NASA SBIR 02-1 Solicitation


PROPOSAL NUMBER:02- H2.02-7631 (For NASA Use Only - Chron: 024368 )
SUBTOPIC TITLE: Human Centered Computing
PROPOSAL TITLE: A Head Mounted Display Without Focus/Fixation Disparity

SMALL BUSINESS CONCERN (Firm Name, Mail Address, City/State/Zip, Phone)
Dimension Technologies Inc
315 Mt Read Blvd
Rochester , NY   14611 - 1982
(585 ) 436 - 3530

PRINCIPAL INVESTIGATOR/PROJECT MANAGER (Name, E-mail, Mail Address, City/State/Zip, Phone)
Jesse Eichenlaub
315 Mt Read Blvd
Rochester , NY   14611 - 1982
(585 ) 436 - 3530

This small Business Innovation Research Phase I Project will investigate a method of eliminating the focus/fixation disparity in a head mounted display. The disparity between focus and fixation points in head mounted stereoscopic viewing systems often creates a problem for the viewer in terms of eyestrain, defocused images, or inability to fuse images. Such problems show up most when objects are represented across a wide range of distances from the user, or when the system is used to superimpose virtual information onto real world scenes. Past attempts at matching the focus and fixation distance in head mounted displays have involved complicated servo mechanisms and eye trackers to change the apparent distance to the screen as the observer gazes at different areas of the scene. This proposed project will demonstrate a novel, less complicated way of creating images in which the focus and fixation distances are matched for objects from several inches to infinity without using eye tracking, measuring equipment, or moving parts. The proposed device will create several convergent ray bundles for each displayed image point in such a way that the bundles all intersect to form a light point at a distance that is coincident with the fixation distance.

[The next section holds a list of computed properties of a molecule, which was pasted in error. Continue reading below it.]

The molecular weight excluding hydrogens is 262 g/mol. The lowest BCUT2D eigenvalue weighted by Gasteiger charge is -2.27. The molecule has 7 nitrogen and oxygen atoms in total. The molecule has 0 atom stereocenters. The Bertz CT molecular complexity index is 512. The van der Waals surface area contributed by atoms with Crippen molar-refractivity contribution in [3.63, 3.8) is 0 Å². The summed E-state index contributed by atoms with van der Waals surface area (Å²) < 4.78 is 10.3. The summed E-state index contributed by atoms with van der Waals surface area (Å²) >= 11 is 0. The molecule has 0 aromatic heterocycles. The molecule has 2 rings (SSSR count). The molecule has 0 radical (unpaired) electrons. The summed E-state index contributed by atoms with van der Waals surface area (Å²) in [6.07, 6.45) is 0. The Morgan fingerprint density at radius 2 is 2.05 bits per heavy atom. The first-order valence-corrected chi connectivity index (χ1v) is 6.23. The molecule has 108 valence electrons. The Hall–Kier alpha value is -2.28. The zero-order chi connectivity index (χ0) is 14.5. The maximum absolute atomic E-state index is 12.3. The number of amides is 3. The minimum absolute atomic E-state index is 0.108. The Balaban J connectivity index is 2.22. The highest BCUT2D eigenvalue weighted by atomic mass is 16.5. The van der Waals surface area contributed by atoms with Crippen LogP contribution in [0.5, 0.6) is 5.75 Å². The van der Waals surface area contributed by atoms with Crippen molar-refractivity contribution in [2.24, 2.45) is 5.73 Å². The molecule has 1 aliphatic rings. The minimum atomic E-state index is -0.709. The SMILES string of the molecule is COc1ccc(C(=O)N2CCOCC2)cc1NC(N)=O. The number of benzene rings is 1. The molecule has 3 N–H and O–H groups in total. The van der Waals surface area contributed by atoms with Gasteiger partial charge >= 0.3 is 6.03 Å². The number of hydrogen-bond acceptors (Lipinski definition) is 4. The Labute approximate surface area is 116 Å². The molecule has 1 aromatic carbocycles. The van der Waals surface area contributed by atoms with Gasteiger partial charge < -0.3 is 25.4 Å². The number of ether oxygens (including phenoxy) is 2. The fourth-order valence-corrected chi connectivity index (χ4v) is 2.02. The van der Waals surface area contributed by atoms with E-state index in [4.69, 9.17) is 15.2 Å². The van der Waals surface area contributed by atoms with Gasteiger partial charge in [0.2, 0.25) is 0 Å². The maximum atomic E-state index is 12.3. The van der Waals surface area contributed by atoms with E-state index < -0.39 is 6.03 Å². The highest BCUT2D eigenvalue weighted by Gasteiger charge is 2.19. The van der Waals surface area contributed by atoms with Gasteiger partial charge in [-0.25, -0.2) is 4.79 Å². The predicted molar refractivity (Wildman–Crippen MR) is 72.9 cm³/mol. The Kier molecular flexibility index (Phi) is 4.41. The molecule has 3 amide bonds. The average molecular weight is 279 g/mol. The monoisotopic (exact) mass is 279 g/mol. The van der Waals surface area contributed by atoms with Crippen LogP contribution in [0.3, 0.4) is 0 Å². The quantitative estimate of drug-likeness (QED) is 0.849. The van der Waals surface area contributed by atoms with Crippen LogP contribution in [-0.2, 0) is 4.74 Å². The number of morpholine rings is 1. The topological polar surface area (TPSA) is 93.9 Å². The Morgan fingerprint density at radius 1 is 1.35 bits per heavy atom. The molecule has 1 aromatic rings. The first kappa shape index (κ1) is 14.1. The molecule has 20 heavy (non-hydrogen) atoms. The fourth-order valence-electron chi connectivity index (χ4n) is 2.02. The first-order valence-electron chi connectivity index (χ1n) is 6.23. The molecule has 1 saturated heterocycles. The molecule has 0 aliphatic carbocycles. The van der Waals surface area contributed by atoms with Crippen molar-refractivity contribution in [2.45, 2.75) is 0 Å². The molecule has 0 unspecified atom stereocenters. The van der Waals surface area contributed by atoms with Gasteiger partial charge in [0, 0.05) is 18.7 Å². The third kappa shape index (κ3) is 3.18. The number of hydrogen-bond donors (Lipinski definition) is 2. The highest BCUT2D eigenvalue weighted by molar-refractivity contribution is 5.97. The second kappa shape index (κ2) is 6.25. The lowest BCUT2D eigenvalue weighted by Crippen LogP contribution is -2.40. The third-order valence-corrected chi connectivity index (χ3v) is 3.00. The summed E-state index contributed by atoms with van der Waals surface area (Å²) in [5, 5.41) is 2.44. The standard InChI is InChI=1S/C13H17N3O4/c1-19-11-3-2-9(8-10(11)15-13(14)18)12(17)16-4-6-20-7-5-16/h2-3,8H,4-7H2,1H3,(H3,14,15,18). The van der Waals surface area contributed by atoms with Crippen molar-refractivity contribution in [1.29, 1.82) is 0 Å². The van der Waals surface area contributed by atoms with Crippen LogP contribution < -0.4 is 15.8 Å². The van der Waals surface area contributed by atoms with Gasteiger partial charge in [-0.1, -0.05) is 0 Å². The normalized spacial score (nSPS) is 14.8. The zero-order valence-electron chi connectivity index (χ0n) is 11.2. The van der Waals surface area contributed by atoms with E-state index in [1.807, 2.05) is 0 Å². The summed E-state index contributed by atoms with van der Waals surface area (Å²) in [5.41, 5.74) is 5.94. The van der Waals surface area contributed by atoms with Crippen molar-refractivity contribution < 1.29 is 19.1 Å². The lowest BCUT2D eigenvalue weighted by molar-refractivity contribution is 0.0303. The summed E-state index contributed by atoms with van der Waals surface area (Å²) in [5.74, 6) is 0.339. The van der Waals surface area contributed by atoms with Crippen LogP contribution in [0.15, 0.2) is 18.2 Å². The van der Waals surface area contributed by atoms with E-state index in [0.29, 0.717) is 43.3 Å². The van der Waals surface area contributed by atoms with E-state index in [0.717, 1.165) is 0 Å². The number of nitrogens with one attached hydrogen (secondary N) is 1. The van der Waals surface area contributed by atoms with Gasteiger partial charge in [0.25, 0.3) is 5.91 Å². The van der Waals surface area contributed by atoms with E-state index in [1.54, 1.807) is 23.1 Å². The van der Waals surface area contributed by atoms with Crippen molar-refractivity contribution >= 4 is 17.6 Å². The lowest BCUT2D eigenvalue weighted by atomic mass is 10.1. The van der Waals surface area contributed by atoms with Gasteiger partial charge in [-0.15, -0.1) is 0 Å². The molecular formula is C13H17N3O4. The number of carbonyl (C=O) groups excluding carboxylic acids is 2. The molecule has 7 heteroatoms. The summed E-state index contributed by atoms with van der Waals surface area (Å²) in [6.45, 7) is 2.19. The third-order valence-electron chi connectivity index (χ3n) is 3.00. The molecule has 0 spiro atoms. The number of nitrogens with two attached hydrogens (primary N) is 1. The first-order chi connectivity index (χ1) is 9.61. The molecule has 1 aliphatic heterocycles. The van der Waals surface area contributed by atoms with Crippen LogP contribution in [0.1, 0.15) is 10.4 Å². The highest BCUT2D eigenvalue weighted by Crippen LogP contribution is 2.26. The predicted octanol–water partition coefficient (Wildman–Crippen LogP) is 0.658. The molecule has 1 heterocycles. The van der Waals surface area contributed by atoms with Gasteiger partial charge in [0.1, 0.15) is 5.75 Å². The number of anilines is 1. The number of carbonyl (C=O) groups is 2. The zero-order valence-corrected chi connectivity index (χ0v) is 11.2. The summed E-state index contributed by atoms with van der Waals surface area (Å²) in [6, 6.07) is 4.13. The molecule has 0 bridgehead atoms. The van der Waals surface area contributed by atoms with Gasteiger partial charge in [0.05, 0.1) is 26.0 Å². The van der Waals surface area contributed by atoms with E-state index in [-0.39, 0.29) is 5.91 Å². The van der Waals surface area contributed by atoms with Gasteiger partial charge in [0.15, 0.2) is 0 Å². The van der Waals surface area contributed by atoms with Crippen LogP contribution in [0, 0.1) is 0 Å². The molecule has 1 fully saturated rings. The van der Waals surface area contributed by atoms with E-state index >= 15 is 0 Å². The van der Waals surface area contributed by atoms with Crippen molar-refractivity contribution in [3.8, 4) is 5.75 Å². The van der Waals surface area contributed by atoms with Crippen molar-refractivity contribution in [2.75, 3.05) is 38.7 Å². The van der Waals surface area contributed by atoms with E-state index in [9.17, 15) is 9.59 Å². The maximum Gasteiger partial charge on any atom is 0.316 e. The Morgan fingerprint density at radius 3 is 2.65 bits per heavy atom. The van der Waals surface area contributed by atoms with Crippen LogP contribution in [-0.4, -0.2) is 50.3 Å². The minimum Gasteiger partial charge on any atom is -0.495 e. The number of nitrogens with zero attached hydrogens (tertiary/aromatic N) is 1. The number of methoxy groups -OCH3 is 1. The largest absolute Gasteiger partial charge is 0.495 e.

The technology to be investigated in this proposal could find application in head mounted virtual reality systems for simulation applications, particularly vehicle simulations, plus head mounted enhanced reality systems in which graphics and information is superimposed on a direct view of the real world for training, education, navigation for delivery personnel, recreational travel, etc.

Broadly speaking, the most likely applications for this technology within NASA are in a) simulator and training environments in which expense or space constraints favor the use of head mounted VR devices as opposed to domes or out the window configurations, especially in situations where close in objects such as the cockpit interior or hand manipulated items must be presented, and b) inspection and maintenance scenarios where information is superimposed on real world, close by objects.

Form Printed on 09-05-02 10:10